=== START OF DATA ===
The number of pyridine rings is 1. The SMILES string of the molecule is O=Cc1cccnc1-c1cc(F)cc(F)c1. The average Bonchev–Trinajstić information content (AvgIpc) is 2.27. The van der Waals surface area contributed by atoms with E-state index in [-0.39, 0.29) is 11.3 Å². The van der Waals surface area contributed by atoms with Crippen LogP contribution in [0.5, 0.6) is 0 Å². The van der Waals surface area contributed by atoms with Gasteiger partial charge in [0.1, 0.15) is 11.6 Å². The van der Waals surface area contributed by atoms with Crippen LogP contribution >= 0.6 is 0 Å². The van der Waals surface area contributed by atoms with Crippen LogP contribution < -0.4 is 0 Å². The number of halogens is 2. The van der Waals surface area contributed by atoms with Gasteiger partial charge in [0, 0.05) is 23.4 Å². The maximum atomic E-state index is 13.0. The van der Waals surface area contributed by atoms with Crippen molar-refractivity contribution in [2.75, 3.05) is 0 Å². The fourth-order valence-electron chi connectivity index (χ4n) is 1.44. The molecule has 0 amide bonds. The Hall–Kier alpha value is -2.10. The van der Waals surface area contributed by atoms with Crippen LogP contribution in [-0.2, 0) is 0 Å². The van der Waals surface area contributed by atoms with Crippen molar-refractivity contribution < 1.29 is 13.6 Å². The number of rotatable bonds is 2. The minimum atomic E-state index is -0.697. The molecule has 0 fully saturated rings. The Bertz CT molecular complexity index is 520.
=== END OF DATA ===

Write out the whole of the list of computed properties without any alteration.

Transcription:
The number of pyridine rings is 1. The SMILES string of the molecule is O=Cc1cccnc1-c1cc(F)cc(F)c1. The average Bonchev–Trinajstić information content (AvgIpc) is 2.27. The van der Waals surface area contributed by atoms with E-state index in [-0.39, 0.29) is 11.3 Å². The van der Waals surface area contributed by atoms with Crippen LogP contribution in [0.5, 0.6) is 0 Å². The van der Waals surface area contributed by atoms with Gasteiger partial charge in [0.1, 0.15) is 11.6 Å². The van der Waals surface area contributed by atoms with Crippen LogP contribution >= 0.6 is 0 Å². The van der Waals surface area contributed by atoms with Crippen LogP contribution < -0.4 is 0 Å². The number of halogens is 2. The van der Waals surface area contributed by atoms with Gasteiger partial charge in [0, 0.05) is 23.4 Å². The maximum atomic E-state index is 13.0. The van der Waals surface area contributed by atoms with Crippen molar-refractivity contribution in [2.75, 3.05) is 0 Å². The fourth-order valence-electron chi connectivity index (χ4n) is 1.44. The molecule has 0 amide bonds. The Hall–Kier alpha value is -2.10. The van der Waals surface area contributed by atoms with Crippen LogP contribution in [-0.2, 0) is 0 Å². The van der Waals surface area contributed by atoms with Crippen molar-refractivity contribution < 1.29 is 13.6 Å². The number of rotatable bonds is 2. The minimum atomic E-state index is -0.697. The molecule has 0 fully saturated rings. The Bertz CT molecular complexity index is 520.